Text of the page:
I’ve stopped regularly updating social media with trip photos, and I find it not very useful to write individual trip reports for every trip I do. This is partially because every route I do has been done to death and has enough information available, and partially because I lack the time/motivation/discipline to upload photos, put together a report and post it.
2019 was a really fun year of travel and adventure.
This year’s theme was diversity. Apart from the typical alpine scenery of California, I experienced several unique natural environments and wildlife and some unique parts of California. A reasonably chronological summary follows.
California had one of the bigger snowpacks in history this past winter, so much of January and February was spent resort skiing. This was my first season skiing in Squaw Valley. The abundance of snow made it possible to ski several lines I would not otherwise.
Mid-February, a really cold and wet series of storms came in. I had 2 days of the best powder days I’ve ever experienced, both on Rubicon Peak. The temperatures kept the powder light and fluffy, completely unlike the usual CA snow pack.
There were also several days spent on the slopes of Shasta. One day, I just skinned up to Helen Lake and back. Another time, Leo and I went up the Hotlum-Bolam Ridge to the summit in really great weather. I skied to and from base camp (~10,800ft).
At the end of January there was a spring-like week when we did an overnight snowshoeing trip to Dick’s Peak from the Eagle Lake trailhead. This section of Desolation Wilderness is beautiful in the winter. It also has a lot of solitude, something impossible to find in the summer.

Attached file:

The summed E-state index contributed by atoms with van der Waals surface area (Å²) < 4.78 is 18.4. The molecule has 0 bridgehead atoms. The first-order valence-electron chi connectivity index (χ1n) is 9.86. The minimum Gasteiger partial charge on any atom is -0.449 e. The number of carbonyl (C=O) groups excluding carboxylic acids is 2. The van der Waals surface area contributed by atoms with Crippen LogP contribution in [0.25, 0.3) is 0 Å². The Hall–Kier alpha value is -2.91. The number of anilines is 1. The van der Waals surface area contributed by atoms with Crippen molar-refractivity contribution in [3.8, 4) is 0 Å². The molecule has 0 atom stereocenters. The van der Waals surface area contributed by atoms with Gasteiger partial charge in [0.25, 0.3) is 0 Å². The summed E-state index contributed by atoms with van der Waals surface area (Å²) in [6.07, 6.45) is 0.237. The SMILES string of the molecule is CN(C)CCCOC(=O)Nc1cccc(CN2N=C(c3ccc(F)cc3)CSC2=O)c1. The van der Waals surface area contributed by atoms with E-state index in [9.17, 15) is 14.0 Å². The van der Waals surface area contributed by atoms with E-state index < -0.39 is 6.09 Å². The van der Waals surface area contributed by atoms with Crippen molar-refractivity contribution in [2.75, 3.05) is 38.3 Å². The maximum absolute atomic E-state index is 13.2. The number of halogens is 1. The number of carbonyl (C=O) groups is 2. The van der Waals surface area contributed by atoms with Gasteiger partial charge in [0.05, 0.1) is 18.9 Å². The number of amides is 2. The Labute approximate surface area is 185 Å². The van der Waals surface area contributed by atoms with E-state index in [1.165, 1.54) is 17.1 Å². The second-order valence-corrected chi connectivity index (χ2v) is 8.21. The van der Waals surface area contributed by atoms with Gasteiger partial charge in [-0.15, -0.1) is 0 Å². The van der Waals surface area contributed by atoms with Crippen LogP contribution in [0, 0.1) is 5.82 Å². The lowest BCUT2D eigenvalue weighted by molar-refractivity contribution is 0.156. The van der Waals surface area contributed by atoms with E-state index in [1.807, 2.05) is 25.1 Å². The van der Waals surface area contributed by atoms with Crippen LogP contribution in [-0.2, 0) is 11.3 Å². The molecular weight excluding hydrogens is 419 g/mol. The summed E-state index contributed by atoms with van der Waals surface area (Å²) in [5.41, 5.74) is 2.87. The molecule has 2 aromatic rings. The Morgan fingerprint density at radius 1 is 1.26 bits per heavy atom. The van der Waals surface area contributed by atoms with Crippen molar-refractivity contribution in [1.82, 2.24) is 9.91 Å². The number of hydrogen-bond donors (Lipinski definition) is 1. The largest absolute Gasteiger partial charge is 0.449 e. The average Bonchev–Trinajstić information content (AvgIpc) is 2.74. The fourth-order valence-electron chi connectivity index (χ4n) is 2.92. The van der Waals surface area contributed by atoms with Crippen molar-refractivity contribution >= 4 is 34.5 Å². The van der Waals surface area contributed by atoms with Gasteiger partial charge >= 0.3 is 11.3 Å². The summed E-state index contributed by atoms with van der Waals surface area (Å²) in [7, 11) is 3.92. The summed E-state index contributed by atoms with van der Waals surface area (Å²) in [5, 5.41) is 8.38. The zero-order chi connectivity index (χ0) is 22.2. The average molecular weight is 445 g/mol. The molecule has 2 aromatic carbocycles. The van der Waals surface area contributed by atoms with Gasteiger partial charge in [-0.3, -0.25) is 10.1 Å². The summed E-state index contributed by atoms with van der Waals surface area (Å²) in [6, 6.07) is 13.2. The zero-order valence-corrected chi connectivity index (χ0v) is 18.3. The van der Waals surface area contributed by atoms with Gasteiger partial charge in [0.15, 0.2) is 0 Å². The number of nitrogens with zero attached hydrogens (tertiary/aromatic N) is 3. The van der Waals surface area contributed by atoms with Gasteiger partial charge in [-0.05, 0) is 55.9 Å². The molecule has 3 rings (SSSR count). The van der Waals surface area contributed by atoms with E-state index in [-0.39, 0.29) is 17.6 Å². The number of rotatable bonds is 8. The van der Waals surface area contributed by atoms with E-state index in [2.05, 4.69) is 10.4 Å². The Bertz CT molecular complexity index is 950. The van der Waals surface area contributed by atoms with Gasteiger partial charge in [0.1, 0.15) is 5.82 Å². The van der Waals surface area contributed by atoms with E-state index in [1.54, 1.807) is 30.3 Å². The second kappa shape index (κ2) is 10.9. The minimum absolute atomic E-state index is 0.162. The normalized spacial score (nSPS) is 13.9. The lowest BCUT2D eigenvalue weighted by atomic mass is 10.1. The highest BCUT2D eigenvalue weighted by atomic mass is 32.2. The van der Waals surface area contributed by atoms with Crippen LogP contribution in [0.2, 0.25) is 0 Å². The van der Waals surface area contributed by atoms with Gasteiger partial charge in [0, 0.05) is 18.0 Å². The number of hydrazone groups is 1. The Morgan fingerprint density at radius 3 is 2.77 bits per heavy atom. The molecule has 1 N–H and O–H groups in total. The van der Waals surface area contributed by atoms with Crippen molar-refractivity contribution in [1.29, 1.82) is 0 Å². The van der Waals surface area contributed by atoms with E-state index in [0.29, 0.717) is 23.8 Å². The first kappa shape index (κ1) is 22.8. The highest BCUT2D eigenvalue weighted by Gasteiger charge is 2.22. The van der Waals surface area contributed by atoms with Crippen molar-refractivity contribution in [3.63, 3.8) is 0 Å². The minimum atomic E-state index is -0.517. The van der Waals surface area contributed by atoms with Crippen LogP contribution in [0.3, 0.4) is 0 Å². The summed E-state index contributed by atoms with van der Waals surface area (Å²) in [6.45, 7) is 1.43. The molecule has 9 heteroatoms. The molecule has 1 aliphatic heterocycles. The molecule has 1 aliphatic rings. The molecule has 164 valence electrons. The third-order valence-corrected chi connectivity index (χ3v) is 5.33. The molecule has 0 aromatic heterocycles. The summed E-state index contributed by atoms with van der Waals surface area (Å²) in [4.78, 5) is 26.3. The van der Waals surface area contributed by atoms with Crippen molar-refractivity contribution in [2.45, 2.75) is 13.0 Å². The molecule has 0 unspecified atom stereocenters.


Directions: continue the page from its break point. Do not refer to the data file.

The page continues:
In April, Shreya and I summited Shasta via Avalanch Gulch. This was Shreya’s first true mountaineering experience, and she did really well! This was my fourth time on the summit.
In early June, Leo, Ayelet and I did a 2-day ascent of the Kautz glacier on Mt. Rainier. Fresh snowfall had made the crux pitches relatively easy. As people lacking significant glacier travel experience, the route-finding on the upper Nisqually was certainly the hardest thing for us. High winds and waist deep snow shut us (and every other team that day) on the summit crater, and we turned tail down the DC. That was one of the highest exertion days (a total of 13-15mi and 9000ft of up and down over 2 days, with 35lb packs) I’ve had in the mountains, and really made it clear that physically I’m a lot more capable than I think I am, and easily capable of doing longer days. The wind was relentless all the way down to the Muir snowfield, so it was relief to finally stumble into the Paradise parking lot at 8pm.
Best rock climbs
The first two weeks of September was a trip I had been looking forward to for several months. I started writing about it here, until it got too big. Go read about Chamonix separately!
Mason and I did this in the first week of August. This was a really great way to summit 5 14-ers in one go (2 of which I’ve done before). The traverse is extremely scenic, and the exposure stunning, but the rock quality leaves a lot to be desired. It is a lot of class 4 grunt work. The important skills seem to be route-finding and comfort soloing class 4/easy 5th. We soloed everything except the Thunderbolt and Starlight summit blocks.
I want to say something scandalous – I don’t think Mt. Sill is all that great a mountain. I know it has some of the best Sierra views, but every approach to it is painful. I’ve done the Glacier notch approach from Palisade Glacier, and that is terribly loose rock and scree. The class 4 way to get from the summit to the L-couloir is also a death trap. The 3-pitches of the Swiss Arete are passable for that much effort. Similarly, if you come at it via Bishop Pass, the class 2 descent of Sill down to Potluck Pass/Barrett Lakes, followed by the walk to Thunderbolt Pass is again a long slog.
Meeting Doug Robinson
The first week of November is a chance to visit Bishop for the AAC’s Craggin Classic. The highlight was a chance to wander part of Smoke Blanchard’s Rock Course with none other than Doug Robinson. This scramble through the buttermilks is really fun (“mild mountaineering” according to Smoke Blanchard). Getting a chance to talk with Doug and see him guiding at his age was amazing. His Palisade’s feature is one of my favorite pieces of Sierra lore.